I was a small skinny boy of 11 when the powers that be decided to advance their political goals by busing white kids to black schools and black schools to white schools.  At the time, we lived in Inglewood, California and our part of Inglewood was still white.  The school bus would take me across Inglewood to a group of three schools, all right next to each other: an elementary school, a junior high school and a high school.

From the start, things were different for me – and not in a good sort of way.  I found myself bullied as never before and being chased around campus.  My memories of the first three years in those ghetto schools (they were over 90% black) are fuzzy but I’ll never forget the events of my last few months of Morningside Highschool.

Threats and taunts had become an almost daily occurrence but my experience in Latin class was especially noteworthy.  Our instructor was a holocaust survivor.  A Polish Catholic who probably had many tales to tell and who would have made our class a fascinating one – except for the fact that he was terrified of his own “students”.  Clearly, he had experienced abuse similar to what I had experienced.  It bothered me to contemplate an old man, who had already gone through so much suffering in his life, being tormented by the feral animals that passed for “students”.

This Latin instructor had set up a political system in his class whereby the students would elect a president, a secretary and maybe one or two other officers.  It was unclear what duties each “official” would have in class and it was unclear what was supposed to be accomplished through such a system.  What was clear, from the start, was that the black students would use this system to purge the class of any non-blacks.  There were only about five non-blacks in the entire class of thirty or so.  When the blacks overwhelmingly elected a white student as “president”, the boy was initially happy.  But, as the harassment increased and the threats and attacks mounted, the white “president” soon realized that he had been targeted for elimination from the class.  Electing him “president” was only a means whereby the blacks could have more fun while doing so.

After the first white student had been so eliminated from our class, the blacks moved on to the second white student and did the same to him.  After he left, the only white girl left of her own accord.  They then elected a Hispanic student who, if memory serves me right, did not stick around for harassment; he left immediately.  When they started the next election, it was obvious that I, as the only non-black remaining, would be selected.  Indeed I was.  For the rest of class that day, I was subject to objects being thrown at me, getting gum stuck in my hair and incessant taunts.  All this was right in front of our teacher – who feared too much for his own safety to do anything about it.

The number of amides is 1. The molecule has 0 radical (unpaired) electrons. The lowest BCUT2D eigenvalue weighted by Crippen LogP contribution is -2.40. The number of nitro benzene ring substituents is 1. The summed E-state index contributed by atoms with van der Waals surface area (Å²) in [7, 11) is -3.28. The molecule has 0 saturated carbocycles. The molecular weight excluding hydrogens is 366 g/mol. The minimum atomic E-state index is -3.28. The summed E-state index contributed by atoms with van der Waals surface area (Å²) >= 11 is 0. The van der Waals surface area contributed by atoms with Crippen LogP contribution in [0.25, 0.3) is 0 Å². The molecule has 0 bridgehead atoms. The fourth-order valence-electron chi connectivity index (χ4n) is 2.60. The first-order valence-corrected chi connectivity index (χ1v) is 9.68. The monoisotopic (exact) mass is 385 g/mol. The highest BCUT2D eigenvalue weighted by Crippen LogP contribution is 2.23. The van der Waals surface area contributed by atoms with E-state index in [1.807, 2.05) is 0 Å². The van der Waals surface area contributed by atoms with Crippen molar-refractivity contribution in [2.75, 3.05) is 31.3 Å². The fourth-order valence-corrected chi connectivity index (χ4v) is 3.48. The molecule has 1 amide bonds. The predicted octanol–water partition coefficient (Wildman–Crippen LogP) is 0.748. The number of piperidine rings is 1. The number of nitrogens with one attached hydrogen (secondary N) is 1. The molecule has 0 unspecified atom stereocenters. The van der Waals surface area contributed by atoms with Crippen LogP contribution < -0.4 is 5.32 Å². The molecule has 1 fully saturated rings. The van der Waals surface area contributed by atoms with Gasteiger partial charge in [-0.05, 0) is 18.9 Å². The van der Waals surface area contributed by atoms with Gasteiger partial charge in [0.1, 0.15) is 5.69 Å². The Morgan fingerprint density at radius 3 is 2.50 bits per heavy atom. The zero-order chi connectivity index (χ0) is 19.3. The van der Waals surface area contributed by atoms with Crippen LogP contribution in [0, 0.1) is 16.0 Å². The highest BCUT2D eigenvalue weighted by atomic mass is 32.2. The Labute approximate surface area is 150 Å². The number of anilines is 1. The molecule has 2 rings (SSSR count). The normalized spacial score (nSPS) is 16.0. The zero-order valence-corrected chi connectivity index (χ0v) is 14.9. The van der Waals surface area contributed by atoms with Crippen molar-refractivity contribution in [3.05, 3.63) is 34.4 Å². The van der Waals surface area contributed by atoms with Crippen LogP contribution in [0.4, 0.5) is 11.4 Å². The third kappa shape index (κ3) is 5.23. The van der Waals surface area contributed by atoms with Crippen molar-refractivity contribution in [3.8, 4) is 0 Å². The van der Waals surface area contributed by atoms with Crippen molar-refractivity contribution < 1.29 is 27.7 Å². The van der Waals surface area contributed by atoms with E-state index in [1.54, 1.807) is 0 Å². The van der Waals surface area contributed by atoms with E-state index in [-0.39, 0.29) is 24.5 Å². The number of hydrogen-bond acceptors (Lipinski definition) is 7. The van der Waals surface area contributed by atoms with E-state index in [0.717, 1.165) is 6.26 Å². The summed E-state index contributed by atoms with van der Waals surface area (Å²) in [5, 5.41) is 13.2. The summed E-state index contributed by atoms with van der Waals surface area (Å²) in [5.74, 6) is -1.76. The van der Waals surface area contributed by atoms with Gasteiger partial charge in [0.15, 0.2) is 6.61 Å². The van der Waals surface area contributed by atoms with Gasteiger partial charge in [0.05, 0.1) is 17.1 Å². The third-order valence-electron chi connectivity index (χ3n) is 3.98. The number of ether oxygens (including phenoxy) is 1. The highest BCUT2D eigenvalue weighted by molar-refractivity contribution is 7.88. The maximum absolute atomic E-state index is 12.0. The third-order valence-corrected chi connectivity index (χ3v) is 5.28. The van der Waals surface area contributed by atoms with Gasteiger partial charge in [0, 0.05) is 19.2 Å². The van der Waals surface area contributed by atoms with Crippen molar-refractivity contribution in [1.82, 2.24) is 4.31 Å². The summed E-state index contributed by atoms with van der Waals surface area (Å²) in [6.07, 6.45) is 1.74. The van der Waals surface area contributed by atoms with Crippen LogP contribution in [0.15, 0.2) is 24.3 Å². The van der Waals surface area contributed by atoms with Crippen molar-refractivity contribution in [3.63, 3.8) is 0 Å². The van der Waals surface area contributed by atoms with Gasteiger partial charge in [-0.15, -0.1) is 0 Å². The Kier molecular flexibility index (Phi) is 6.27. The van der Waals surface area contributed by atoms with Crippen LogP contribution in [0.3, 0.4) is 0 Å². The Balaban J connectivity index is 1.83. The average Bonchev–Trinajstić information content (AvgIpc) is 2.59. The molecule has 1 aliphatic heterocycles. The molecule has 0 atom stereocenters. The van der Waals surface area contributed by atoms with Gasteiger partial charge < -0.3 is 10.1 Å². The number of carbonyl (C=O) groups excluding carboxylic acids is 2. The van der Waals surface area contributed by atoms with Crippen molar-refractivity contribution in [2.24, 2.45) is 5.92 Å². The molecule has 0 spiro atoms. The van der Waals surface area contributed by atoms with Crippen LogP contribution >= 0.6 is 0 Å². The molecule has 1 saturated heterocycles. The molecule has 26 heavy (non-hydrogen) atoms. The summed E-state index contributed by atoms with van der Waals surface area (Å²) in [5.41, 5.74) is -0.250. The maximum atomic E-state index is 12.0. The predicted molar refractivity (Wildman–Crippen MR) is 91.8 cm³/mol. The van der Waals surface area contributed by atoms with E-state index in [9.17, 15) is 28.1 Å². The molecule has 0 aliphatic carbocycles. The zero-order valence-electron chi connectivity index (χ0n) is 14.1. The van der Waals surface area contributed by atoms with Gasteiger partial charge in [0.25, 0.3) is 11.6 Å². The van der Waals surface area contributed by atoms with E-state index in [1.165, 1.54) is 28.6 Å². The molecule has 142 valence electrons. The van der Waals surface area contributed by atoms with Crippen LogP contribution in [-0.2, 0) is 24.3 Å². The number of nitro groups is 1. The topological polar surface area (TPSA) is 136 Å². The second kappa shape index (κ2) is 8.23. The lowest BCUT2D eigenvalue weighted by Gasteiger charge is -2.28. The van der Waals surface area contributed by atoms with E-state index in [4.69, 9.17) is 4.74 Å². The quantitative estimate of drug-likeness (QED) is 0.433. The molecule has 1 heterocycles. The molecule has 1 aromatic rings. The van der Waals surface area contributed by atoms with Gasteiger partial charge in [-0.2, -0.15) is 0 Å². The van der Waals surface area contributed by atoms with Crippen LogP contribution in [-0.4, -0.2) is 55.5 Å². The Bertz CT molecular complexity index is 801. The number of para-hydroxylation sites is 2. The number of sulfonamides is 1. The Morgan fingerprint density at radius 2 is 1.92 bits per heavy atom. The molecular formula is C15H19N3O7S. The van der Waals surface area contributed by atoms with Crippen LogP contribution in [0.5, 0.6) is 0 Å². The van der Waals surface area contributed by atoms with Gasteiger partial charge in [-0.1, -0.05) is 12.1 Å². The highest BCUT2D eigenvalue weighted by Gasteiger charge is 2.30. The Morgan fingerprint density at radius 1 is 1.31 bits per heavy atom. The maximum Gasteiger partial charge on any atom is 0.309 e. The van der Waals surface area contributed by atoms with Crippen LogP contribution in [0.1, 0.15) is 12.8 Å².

The moment class was over, and I stepped outside, they were all waiting for me.  Nearly 30 blacks stood around me slapping me, throwing things at me, insulting me with racial slurs and threatening me.  More blacks joined in from other classes.  It was a true mob attack – but I showed no fear at all.  By then I’d learned that showing fear only makes matters worse so I kept steadily walking.  One of them said, “those Mexican sho is cool (back then “cool” meant fearless)!”  Over the course of a few minutes, the mob started to disperse and I was approaching my next class.  Just then, a stone whizzed past my head just missing me and hitting the wall in front of me with a loud thump.

Up to that point I had not told my parents about the abuse I was subject to at school.  This time I had no choice but to tell them; I could not return to that class.  They made some calls and made some sort of arrangement to keep me away from Latin class – but the threats and intimidation continued.  One day I was approached by three black kids who held a knife to my throat.  “We don’t like the way you look!” they announced.  Luckily, a black girl came to my rescue, telling them they should be more interested in her than in me.  Another day, as I sat on a bench minding my own business, a black boy sat next to me and asked, “what are you?”  I told him “white”.  “Then why you dark?” he retorted and I replied I’m just tanned.  Then he said, “As long as you ain’t no Jew.  I don’t like Jews.”

While not all the blacks in those ghetto schools were violent and hateful, enough were to make the experience one that I would not wish on any child.  This was my childhood experience with diversity – and it’s the story I recently told a large group of fellow employees at our mandatory “diversity training”.